And in the meantime?
∞ = Δ
…Take down the love letters from the bookshelf,
the photographs, the desperate notes,
peel your own image from the mirror.
Sit. Feast on your life.
∞ = Δ
The question that presses on me now is could it hold me together? Will it connect me to others? What shape will it take? What shape am I taking? Can I change?
As I pass through the most common of changes, middle age, I doubt my own force to shape my own ends. On bad days I doubt the significance of trying. Is this sense of my own stasis, a mirror image that seems frozen but aging, an accurate sense? Couldn’t I just peel my reflection off the mirror, as the poet suggests, and shake it fresh like a sheet too long rolled up?
Is reaching out for an Earthseed community just a sign of middle age desperation? The recrudescence of an instinct for faith after too many disappointments in others and myself? Or is it an invitation to a feast?
∞ = Δ
I argue and reason with my Green Friend, among others, with renewed vigor and curiosity. I am not convinced by his claim that voting idealistically is an effective « long game » that will project us into a more progressive future, in subsequent elections. I can accept this as a valid moral stance, but regard it more as a « consummation devoutly to be wished » than as an effective strategy. Casting that vote certainly isn’t prudential and won’t prevent or remedy whatever havoc Trump has in store for us in the short-term. I get his point, but I’m not buying. God is Change and Trickster – Beware.
∞ = Δ
You thought God was an architect, now you know
He’s something like a pipe-bomb ready to blow…
« 24 Frames », Jason Isbell
∞ = Δ
My Green Friend yearns for positive change as much as I do. I would have to concede that he’s working harder than me to effect change by running for office. But he can’t effect change more than I can. He has faith that his protest vote now will bend the arc of the universe toward justice later. His faith resembles another kind of architecture, if you’ll permit the pun: his protest seems to me a tower mounted too high, or a house built on sand. It’s either hubris or the innocence of idealism. I have a different faith, drawn in part, from my practice as an actor. Acting prompts me to focus on my every day, moment-to-moment, experiences of failure and success. They tell me that the only time I have to shape is now.
I drop my end of the thread of argument between me and my Green Friend. This is not a change I can shape.
∞ = Δ
What can I shape?
Not my children’s future – but their now.
Not my nation’s future, but its now.
I can try to shape the arc of now. I can try to bend it to justice by my lights. I can shape today, in all its imperfection, and I can take faith in the worthiness, the necessity, and the urgency of shaping now; the fierce urgency of shaping the now that is always at my fingertips: Malleable; Flowing; Divine. I cannot take faith in results, which are always beyond my grasp. I may shape my intents and my ends, but not my results.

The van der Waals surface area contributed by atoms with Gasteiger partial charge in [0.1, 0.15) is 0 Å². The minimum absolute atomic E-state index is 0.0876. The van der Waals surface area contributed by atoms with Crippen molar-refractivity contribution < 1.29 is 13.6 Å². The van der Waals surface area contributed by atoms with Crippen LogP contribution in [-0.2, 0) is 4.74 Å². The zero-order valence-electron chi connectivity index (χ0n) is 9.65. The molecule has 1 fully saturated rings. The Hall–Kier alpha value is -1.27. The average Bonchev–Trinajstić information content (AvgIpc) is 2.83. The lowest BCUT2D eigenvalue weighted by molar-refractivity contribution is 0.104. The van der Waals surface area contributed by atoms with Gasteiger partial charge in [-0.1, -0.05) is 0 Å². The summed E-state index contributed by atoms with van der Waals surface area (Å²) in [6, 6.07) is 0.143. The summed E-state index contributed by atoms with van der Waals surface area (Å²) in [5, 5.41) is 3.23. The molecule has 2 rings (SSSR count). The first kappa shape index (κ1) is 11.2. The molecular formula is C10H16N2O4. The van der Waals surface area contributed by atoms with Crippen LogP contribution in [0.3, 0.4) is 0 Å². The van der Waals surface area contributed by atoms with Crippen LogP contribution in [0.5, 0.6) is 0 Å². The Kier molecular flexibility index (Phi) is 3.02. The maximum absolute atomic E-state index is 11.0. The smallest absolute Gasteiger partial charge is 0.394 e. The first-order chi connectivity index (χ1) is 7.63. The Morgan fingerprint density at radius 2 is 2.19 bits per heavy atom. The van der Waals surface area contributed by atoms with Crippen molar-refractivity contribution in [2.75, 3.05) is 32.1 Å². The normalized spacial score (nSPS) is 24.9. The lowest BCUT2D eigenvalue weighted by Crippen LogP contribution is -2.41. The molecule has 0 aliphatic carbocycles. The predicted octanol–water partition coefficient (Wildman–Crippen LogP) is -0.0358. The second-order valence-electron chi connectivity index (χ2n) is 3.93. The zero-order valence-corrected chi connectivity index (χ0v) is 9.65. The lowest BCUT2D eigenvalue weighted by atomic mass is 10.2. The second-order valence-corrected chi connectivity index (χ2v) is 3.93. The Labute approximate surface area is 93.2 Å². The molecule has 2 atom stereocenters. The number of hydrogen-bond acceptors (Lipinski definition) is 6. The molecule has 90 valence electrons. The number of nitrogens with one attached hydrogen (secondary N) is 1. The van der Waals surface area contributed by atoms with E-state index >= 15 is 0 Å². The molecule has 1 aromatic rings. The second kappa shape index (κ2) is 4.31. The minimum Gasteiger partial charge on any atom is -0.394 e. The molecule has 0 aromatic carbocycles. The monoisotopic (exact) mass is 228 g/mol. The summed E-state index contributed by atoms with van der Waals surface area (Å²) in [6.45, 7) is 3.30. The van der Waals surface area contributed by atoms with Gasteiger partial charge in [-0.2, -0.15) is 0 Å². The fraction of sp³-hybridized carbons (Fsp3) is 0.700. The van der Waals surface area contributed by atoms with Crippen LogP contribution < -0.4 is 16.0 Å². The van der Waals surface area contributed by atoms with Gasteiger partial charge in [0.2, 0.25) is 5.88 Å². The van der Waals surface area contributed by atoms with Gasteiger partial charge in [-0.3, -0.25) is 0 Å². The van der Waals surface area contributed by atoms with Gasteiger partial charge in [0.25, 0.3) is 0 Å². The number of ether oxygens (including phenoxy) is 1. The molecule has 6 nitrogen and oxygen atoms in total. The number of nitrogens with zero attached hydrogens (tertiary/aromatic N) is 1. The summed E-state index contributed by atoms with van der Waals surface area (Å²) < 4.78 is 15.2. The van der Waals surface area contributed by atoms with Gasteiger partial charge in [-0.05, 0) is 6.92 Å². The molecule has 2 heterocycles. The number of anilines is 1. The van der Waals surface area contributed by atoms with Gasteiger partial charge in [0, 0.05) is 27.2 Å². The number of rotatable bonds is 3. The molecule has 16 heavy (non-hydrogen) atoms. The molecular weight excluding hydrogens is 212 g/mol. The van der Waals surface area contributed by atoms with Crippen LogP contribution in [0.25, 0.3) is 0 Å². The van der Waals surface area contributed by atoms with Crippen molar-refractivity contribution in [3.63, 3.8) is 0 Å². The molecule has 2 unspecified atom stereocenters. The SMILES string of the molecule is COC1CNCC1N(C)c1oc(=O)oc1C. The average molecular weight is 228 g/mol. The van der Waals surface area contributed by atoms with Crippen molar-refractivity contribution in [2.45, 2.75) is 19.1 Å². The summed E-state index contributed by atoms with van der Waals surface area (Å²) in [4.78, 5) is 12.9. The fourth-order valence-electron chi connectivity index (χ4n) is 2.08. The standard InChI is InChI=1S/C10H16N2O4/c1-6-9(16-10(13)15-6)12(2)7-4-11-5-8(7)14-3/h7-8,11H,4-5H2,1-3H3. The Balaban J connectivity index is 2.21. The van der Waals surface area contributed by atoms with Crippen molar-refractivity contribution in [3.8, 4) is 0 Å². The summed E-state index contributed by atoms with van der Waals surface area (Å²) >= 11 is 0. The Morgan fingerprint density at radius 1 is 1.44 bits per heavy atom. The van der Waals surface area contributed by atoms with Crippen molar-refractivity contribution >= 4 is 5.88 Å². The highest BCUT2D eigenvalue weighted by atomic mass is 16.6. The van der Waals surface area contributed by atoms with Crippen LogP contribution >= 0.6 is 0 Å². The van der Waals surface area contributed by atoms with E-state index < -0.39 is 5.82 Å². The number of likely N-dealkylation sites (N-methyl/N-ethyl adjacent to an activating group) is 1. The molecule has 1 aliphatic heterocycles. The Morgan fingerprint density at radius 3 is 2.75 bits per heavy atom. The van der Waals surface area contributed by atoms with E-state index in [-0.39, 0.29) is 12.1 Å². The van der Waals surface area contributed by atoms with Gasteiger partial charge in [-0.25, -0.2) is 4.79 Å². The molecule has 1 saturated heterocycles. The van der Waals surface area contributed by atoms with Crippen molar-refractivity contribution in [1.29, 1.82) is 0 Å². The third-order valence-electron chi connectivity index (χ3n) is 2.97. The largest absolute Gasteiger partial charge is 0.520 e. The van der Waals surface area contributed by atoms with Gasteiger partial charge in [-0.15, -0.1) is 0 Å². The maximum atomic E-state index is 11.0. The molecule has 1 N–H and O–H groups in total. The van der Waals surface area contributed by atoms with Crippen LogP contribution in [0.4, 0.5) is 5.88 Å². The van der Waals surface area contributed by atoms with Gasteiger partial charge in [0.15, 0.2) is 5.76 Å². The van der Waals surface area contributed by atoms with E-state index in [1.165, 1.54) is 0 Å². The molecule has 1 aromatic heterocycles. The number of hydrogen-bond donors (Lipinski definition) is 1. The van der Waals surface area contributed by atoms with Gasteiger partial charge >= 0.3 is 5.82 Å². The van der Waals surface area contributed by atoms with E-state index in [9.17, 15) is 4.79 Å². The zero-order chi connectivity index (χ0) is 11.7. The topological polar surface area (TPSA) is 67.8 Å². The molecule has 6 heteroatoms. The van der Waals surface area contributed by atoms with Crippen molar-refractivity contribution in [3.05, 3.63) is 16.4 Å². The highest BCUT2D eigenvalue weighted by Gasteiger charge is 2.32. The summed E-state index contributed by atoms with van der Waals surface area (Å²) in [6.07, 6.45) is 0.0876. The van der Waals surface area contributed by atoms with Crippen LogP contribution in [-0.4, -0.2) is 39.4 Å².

∞ = Δ
Worse may come to worse even as we’re here, vigilant, bending things as we would. The arc may snap after we’re gone, and all of us none the wiser. And our children, and our descendants, will be left to mend our broken intentions as they can and as they will. Not as I would.
∞ = Δ
O me! for why is all around us here
As if some lesser god had made the world,
But had not force to shape it as he would…?
∞ = Δ
Is the world misshapen because we are so awed, so cowed by the present, that we do not lift ourselves, and each other, to our full stature, and dare to partner God? Because we are waiting for some higher being to set things straight? Or because others believe they act on behalf of a higher mind, and will not see that Change alone is mindless?
∞ = Δ
I shape my children as they shape me – nature shapes nurture that shapes their characters. And their spirits « dwell in a place of tomorrow », that I can only visit in my dreams; they move along an arc that bends vanishingly fast away from my scope.
I shape my partner as she shapes me – each of us distinct forms when we met, still learning to guard, with tenderness, each other’s borders. Gardening in each other’s solitude. Our shared future taking root in our today.
Some days it’s more than I can handle.
Many days it buoys my spirit, gives me form and purpose.
God is change. Shape God.
∞ = Δ
Coincidences, looked at from a certain angle, give a comforting face to change. With coincidences, our minds knit together contingencies, and we feel swaddled in a quilt of grand design. We see things « mindwise » , to borrow Nicholas Epley’s book title, by perceiving minds in things and events that are mindless. If we’re not careful, we can forget that God is Trickster, showing us our own mind in the mirror of circumstances and events, though it feels like we’re deciphering the intentions of some mythic higher mind out there somewhere. But coincidence can be comforting, nonetheless, and pleases with its symmetries. For instance:
I live now in a house that used to belong to a minister in Swiss government; During his tenure, he had an idea, an initiative for a new consular function to prevent « brain drain » and encourage Swiss working and studying abroad to maintain their connections to Switzerland; These new meeting places came to be referred to as Swiss House; And it was at Swiss House, Cambridge, MA, USA, where I met a Swiss academic, a doctor named Nelly, now my wife.
Come to think of it, it’s kind of like how Lauren Olamina meets and falls in love with the doctor Bankole in Parable of the Sower – minus the dystopian chaos of a disintegrating United States. Rather, it was a celebratory open house, and I was mostly hungry for the free food, until I saw her…but that’s another story.
∞ = Δ
Nelly, from Helen, meaning light.
Iman, my elder seed, meaning faith.
Zahra, my younger, meaning blossom,
Or sparkling light, like star light.
These coincidences, these meanings
I mean to shape them
And to let them shape me in their turn.
Shape God, Shape Self;
Shape Self and Partner Change;
For Change prevails.